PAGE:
To me, and to the President, that is a shocking fact and we intend to do something about it.

Infant mortality is only the beginning of the problem. There are more than 1 million children who need eye glasses, who can't afford them. There is an urgent need for dental care among all children of lowincome families. Many children suffer from chronic diseases or handicapping conditions of various sorts, which either go untreated altogether, or are treated so late that the condition is far worse and more irreparable than it might have been.

I am going to recommend legislation-and I have discussed this with the President for a new program of grants to experiment with new ways of providing children with health services, new ways of training child health workers. At the same time, we are going to work toward a program of early case finding, early diagnosis, and early treatment which will get at these conditions before they do become irreparable.


[12.] Fourth, the Teacher Corps. One-fifth of the children of this Nation are not receiving the education that they should have. One of the reasons is clearly the teacher shortage. The Teacher Corps sends its members into those communities where the need is greatest. They work on the local level, under local control, and only where they have been invited. Many communities have invited them--far more than we can serve.

The Teacher Corps now has 1,250 members. I have recommended to the President that we triple that next summer.

There are great numbers of able young people across the country who are eager to serve. I said that we had filled 1,250 slots. We had 12,000 applications.

And the communities are eager to have them. In short, there is a grave need. They are a dedicated young people, eager to serve, and the Teacher Corps is an ideal device for bringing those two together.


[13.] Finally, I will mention the subject of reorganization. I have proposed to the President a major and far-reaching reorganization of the Department of Health, Education, and Welfare. Specifically, I have proposed the establishment of three sub-Cabinet departments, each headed by a secretary and each responsible to the Secretary of Health, Education, and Welfare: a Department of Health, a Department of Education, and a Department of Individual and Family Services, which would include both social security and welfare, and perhaps other programs.

This will reduce the number of line agencies reporting to the Secretary from eight to three. It will give each of the three primary program fields a stronger national voice and greater prominence, and, at the same time, it will keep the three fields closely related under one management and in a position where they can work very closely.

We have discovered there isn't any other way to get at the complex problems of poverty, the problems of the cities, and the other complex problems that face us today, without interrelation of these three fields.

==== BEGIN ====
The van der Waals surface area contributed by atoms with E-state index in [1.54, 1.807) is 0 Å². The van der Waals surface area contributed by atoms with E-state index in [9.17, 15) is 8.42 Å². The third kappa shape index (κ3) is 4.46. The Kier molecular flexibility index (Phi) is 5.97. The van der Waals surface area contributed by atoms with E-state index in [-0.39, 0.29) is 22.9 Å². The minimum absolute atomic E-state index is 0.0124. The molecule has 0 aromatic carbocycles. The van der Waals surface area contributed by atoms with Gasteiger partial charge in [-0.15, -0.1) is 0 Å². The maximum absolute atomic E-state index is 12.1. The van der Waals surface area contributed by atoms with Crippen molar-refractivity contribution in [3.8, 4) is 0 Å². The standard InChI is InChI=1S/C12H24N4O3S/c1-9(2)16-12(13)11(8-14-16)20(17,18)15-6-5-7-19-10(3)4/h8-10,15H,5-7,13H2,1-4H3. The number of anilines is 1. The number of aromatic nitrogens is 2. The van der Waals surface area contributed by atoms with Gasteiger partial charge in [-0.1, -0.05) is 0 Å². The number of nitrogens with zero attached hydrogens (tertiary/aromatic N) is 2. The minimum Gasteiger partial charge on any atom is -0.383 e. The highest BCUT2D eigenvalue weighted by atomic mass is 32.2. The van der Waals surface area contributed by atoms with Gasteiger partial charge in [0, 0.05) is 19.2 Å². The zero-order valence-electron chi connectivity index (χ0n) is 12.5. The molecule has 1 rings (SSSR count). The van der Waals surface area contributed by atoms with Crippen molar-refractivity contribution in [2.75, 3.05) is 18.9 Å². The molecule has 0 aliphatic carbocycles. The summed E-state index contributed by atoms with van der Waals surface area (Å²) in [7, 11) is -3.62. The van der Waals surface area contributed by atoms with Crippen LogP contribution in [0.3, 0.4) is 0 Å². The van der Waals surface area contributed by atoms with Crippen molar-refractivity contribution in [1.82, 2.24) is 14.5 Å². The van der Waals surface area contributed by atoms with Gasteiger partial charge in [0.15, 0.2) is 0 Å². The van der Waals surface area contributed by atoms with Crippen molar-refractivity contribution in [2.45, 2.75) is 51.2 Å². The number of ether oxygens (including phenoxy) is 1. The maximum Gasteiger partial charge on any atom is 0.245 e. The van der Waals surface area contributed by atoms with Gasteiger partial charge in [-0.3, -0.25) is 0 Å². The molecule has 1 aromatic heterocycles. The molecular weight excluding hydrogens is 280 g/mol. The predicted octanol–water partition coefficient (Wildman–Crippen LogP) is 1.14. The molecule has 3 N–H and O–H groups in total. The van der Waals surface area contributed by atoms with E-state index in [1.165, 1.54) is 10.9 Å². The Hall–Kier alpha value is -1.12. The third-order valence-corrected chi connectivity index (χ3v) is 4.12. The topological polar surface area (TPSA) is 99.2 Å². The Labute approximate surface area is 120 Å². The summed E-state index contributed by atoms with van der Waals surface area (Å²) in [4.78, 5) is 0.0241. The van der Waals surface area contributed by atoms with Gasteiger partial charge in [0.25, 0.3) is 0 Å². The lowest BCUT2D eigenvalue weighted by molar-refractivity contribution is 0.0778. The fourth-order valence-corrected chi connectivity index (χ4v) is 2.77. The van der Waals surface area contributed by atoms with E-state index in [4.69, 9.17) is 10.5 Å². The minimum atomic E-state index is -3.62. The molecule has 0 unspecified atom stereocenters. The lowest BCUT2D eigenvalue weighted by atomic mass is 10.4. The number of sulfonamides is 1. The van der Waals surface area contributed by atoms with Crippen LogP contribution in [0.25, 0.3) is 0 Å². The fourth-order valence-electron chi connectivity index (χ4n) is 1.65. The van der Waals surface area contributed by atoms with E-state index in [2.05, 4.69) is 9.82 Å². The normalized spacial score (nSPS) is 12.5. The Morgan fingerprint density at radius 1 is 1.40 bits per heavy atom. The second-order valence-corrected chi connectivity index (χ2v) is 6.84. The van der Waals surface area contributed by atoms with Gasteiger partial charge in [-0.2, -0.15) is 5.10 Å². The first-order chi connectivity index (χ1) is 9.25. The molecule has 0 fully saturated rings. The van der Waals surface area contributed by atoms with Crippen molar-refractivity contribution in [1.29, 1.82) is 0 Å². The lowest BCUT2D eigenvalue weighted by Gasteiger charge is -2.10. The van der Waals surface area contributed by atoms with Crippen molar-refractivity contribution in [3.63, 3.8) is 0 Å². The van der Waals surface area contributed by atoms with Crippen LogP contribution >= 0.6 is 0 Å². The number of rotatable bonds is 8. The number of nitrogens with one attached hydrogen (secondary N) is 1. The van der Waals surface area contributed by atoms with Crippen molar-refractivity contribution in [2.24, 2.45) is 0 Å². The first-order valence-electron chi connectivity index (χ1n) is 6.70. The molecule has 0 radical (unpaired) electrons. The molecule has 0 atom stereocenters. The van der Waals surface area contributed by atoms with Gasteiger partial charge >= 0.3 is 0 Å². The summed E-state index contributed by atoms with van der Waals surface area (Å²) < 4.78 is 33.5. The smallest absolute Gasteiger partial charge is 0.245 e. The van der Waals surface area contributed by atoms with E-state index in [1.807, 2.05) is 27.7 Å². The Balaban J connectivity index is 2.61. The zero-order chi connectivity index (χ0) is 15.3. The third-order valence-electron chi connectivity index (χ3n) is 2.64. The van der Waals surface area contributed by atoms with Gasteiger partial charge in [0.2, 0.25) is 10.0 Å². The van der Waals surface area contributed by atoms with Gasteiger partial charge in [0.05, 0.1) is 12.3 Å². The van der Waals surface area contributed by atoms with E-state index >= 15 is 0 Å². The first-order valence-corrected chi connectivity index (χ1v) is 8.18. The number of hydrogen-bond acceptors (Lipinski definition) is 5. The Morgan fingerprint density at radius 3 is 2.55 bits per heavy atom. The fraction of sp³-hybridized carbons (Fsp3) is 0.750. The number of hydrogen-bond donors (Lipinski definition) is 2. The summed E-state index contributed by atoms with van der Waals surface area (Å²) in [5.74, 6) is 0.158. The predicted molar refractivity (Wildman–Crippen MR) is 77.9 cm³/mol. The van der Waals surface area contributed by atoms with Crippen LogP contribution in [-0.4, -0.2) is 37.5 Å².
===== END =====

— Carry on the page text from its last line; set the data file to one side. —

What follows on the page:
We owe it to the taxpayers, and the President feels this very strongly, to adopt the most efficient and effective forms of organization to do the job. Nothing has occupied my time more fully since I have been Secretary.

Only sound and modern management of this Department will insure that the taxpayers' dollar appropriated for education will finally bring about some improvement in the American schools.

Thank you very much.


[14.] THE PRESIDENT. If you have any questions of Mr. Gardner, I am sure he will be glad to answer them, or if you have anything on your mind that you would like for me to comment upon I will be glad to do it.


Q. Mr. President, do you intend to give Mr. Boyd a recess appointment?

THE PRESIDENT. I intend to nominate him when Congress gets back in January, as I did in the case of Secretary Weaver and Others.

Q. You will wait until then for the Department to begin formally functioning?

THE PRESIDENT. Well, I think the statute provides that.


[15.] Q. Mr. President, with respect to the others, I hope you won't mind a question about the campaign.

THE PRESIDENT. No, not a bit.

Q. Could you give us your judgment on how big a factor the backlash is in the campaign?

THE PRESIDENT. Yes. I will give you a statement at the conclusion of these questions on the backlash, if that is agreeable. If there are any other questions, I will take them first.

Q. That is agreeable, sir.


[16.] Q. Mr. President, if I might also change the subject slightly, the Republicans are making or trying to make very much out of your comments on Mr. Nixon the other day. Do you think there is any need or desire for clarification of what you said?